At every crash before market bottomed out at PE 3-4. You also have got to believe that this bear market is going to do without savage bear market rally. This also will be the first time in the history.

And yes - exactly - sharemarket is indeed reflection of the economy. Problem is that at the moment this reflection is twice as big as a real thing. Sharemarket turnover is around 2 times GDP. Also, if you believe that sharemarket crash will have catastrophic consequence to the economy, you must to believe that when mirror you reflected in breaks then you will inadvertently die.

Link between health of sharemarket and health of the Australian economy is grossly overrated. Our economy is driven by consumption. Apart from beer and prostitutes it is only property sector that does not mostly benefit overseas business. Thanks God, we do not import (yet) bricks and mortar.
In other words - we are fine as long as property market is fine.

And remember - "sharemarket" is a technical term for a place where money go from people who do not understand how economy works to their rightful owners.
 
If you believe shares were cheap in march - or they are cheap now - you must believe that for the first time in history sharemarket bottoms at PE ratio of 7 and then recovers back to PE ratio of 10-12 and then continues to rally. At every crash before market bottomed out at PE 3-4. You also have got to believe that this bear market is going to do without savage bear market rally. This also will be the first time in the history.....


OK, maybe shares will crash again. But that would mean the worst would not be really over, companies would start offloading workers, unemployment would head towards 10%. Not really the stuff of a resi property boom.

Who knows what the market PE is in an economic downturn anyway? It's all guess work anyway. Seems to me that aussie companies are reporting pretty good results, so the reported [guessed] pe ratio might have been even lower than thought.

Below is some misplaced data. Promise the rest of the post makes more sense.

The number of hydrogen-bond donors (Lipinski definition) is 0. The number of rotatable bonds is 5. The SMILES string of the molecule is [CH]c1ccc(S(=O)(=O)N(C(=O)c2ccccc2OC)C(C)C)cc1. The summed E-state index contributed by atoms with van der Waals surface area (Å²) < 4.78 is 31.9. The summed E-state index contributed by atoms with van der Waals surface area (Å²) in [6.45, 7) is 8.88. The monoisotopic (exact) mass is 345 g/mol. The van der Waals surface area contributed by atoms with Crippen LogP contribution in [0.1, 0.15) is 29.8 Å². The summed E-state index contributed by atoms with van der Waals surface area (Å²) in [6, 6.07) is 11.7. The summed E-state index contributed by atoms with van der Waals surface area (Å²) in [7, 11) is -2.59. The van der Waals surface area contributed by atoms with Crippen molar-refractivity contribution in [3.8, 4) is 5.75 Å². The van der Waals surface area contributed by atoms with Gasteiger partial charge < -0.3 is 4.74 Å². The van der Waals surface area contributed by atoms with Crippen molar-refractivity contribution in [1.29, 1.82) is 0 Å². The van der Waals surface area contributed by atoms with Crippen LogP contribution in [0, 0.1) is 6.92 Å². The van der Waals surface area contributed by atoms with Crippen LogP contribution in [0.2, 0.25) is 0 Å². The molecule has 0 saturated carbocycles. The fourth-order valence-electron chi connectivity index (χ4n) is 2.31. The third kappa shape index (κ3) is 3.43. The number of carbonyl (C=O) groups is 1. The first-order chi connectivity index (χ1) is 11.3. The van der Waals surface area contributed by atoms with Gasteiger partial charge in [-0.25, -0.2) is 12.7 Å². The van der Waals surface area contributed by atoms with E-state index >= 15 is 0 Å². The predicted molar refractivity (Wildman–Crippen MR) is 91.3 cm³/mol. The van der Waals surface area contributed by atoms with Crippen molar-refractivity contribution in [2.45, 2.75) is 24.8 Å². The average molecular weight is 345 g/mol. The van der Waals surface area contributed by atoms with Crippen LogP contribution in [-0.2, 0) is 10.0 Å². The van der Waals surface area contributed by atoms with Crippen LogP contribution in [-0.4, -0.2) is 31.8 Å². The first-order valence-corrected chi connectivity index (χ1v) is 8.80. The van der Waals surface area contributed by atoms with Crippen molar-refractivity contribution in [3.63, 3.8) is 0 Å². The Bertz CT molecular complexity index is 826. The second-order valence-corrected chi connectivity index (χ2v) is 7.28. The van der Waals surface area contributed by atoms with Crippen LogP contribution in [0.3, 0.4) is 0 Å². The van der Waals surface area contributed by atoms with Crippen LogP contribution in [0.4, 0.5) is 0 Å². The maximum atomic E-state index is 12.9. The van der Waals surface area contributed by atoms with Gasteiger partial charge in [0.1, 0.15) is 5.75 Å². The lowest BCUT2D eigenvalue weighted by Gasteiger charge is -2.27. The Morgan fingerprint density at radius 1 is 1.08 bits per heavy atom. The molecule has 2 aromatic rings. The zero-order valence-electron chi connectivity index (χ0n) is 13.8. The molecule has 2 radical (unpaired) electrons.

Sounds like you think this is the great depression repeated. You'd better get the history book out mate. Resi property didn't have a massive boom as shares dropped 2 years after 1929. Property dropped heaps too. Farms dropped in value in my area by half. Unemployment was 25%. Yeah right?


Link between health of sharemarket and health of the Australian economy is grossly overrated. Our economy is driven by consumption. Apart from beer and prostitutes it is only property sector that does not mostly benefit overseas business. Thanks God, we do not import (yet) bricks and mortar.
In other words - we are fine as long as property market is fine. .


Driven by consumption eh..?? Ok I agree we are. Our GDP is mostly made up of services and consumption. We manufacture hardly anything. I've pointed out repeatedly what a meaningless piece of drivel GDP is to compare economic health.

We still have to have something to export though. Mining is something like 10% of GDP and employs 1.5% of the workforce and produces most of our exports. Ireland and Iceland are examples of countries who had a consumption and property bubble but not the exports to pay for it. They both had GDP's per capita way above Australia's. Look at them now though. Both economic basketcases. Consumption can only happen if a country is actually producing stuff to export to pay for the imports.


See ya's.
 
Last edited:
And remember - "sharemarket" is a technical term for a place where money go from people who do not understand how economy works to their rightful owners.


So, let me guess. You understand how economies work. Economies work purely by consumption and housing and your waiting for the all ords to get to 1500, then your gunna pile in and make a heap..??